Field activities are conducted both airside and landside. KEMRON personnel were available to work flexible schedules to accommodate needs for sampling events occurring during both day and night hours. Airside sampling was conducted in close coordination with airport personnel and in compliance with all FAA requirements to ensure that air traffic is not interrupted or impacted by the sampling activities, and that safety is ensured throughout each sampling event.
KEMRON was under contract to this petroleum refining and marketing company for site investigations and remediation of soil and groundwater contamination at a facility in Bayonne, New Jersey. KEMRON prepared and conducted a sampling plan to address both soil and ground water lead contamination at the site. The plan was prepared using the New Jersey Administration Code (N.J.A.C.) Part 7, Chapter 26E.
The purpose of the sampling event was to:
- establish a contaminant gradient for the soils
- collect ground water samples from the down-gradient monitor wells to determine if the ground water was contaminated
Low flow sampling methodology was used to both purge and sample the ground water from the three monitor wells. The low flow collection method attempts to simulate the aquifer conditions by pumping ground water from the monitor well at a flow rate comparable to the aquifers recharge rate. This was accomplished by setting the intake velocity of the sampling pump to a flow rate that limits drawdown inside the well casing. By simulating the recharge rate, the ground water was not dissolving any additional sediments or other aquifer material. Water parameters were collected at selected intervals and tabulated in the daily log notebook.
KEMRON evaluated innovative remediation approaches and because of the nature of the contamination (low levels of heavy metals, predominantly lead, in soil), was able to reduce the amount of soil to be remediated.
The first phase of activity involved the evaluation of remedial alternatives, the selection of the costeffective alternative, and the development of the Remedial Action Workplan. The second phase of activity involved developing the design of the cost-effective remedy, implementing the cost-effective remedy, and post-remedial monitoring. The third phase of activities involved preparing a Draft and Final Remedial Investigation Report, a Classification Exception Area proposal and a Remedial Action Report.
By evaluating innovative remediation approaches, KEMRON saved the client between 5 and 10% of initially estimated remediation costs.
A historical diesel fuel leak from a pipeline resulted in a free product plume over an area of five acres at this terminal site in Georgia. KEMRON installed groundwater monitoring wells at the site in order to define the extent of the free floating petroleum and initiated a quarterly sampling program to define the extent of the dissolved petroleum constituents. KEMRON performed routine maintenance of the existing product recovery systems and designed an expanded program involving the design and installation of product recovery trenches at the site. The trench recovery system eliminated season grass kills which occurred on an adjacent property during rising water table conditions. KEMRON designed a groundwater remediation system and performed operation and maintenance of the system. In addition, product-only pumps were installed in one day to address a sudden subsurface release.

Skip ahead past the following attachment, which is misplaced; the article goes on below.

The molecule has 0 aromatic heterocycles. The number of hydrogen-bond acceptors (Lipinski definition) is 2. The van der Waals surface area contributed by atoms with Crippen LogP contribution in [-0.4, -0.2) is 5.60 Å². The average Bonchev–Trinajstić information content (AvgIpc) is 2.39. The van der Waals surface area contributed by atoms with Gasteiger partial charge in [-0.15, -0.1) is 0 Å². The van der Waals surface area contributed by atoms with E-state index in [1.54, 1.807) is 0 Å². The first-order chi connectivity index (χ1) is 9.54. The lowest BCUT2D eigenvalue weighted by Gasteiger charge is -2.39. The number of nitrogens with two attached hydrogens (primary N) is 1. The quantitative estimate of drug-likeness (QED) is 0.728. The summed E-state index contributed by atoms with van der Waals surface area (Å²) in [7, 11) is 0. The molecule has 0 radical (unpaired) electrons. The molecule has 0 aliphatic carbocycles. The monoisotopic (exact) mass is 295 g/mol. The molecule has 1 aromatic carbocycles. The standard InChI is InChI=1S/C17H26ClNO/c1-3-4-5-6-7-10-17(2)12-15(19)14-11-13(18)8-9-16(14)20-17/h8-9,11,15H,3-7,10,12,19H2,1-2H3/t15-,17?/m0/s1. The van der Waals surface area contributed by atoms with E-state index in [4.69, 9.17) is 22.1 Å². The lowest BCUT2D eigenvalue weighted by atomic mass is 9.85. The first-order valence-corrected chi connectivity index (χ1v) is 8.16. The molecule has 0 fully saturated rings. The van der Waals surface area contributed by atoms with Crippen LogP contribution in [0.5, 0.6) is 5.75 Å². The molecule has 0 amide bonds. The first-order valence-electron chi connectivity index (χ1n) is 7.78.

KEMRON completed O&M activities at a Superfund site, located south of Marietta, Ohio. The transition from the previous contractor was managed efficiently with no downtime for operations. The site consisted of three inactive waste disposal areas (North Landfill, Site A and B) and a former phenol production unit area. The disposal units and the former phenol production area were located within the confines of two operating chemical plants. The primary contaminants of concern were dioxin, furans, benzene and chlorobenzene.
KEMRON employed two full-time and two part-time personnel, who were responsible for all daily O&M activities and acted as liaisons to the local operating plants. KEMRON maintained and operated a leachate collection system; performed routine gas vent maintenance and groundwater monitoring activities; provided site security; ensured compliance of neighboring facilities with site health & safety requirements when working on the property; interfaced with regulatory agency personnel; provide mowing/cleaning/and general maintenance of client property and equipment; provided response services for spills, releases and related issues; and supervise subcontractors in specialized maintenance activities.
Numerous special projects have been completed by KEMRON on the site in support of planned remedial activities. These projects have included: preparation of a comprehensive site Health & Safety Manual; filtration, solidification and consolidation of wastewater and sludges contained in the 150 drums stored on site; inventorying, packaging and disposing of IDW and site chemicals; collection of over 400 discrete soil samples from the former phenol production area for furan analysis. Investigation of adjoining property planned for acquisition by the client; upgrading of site facilities with installation of new office and decontamination trailers; comprehensive groundwater monitoring well inventory and upgrade plan for over 120 wells.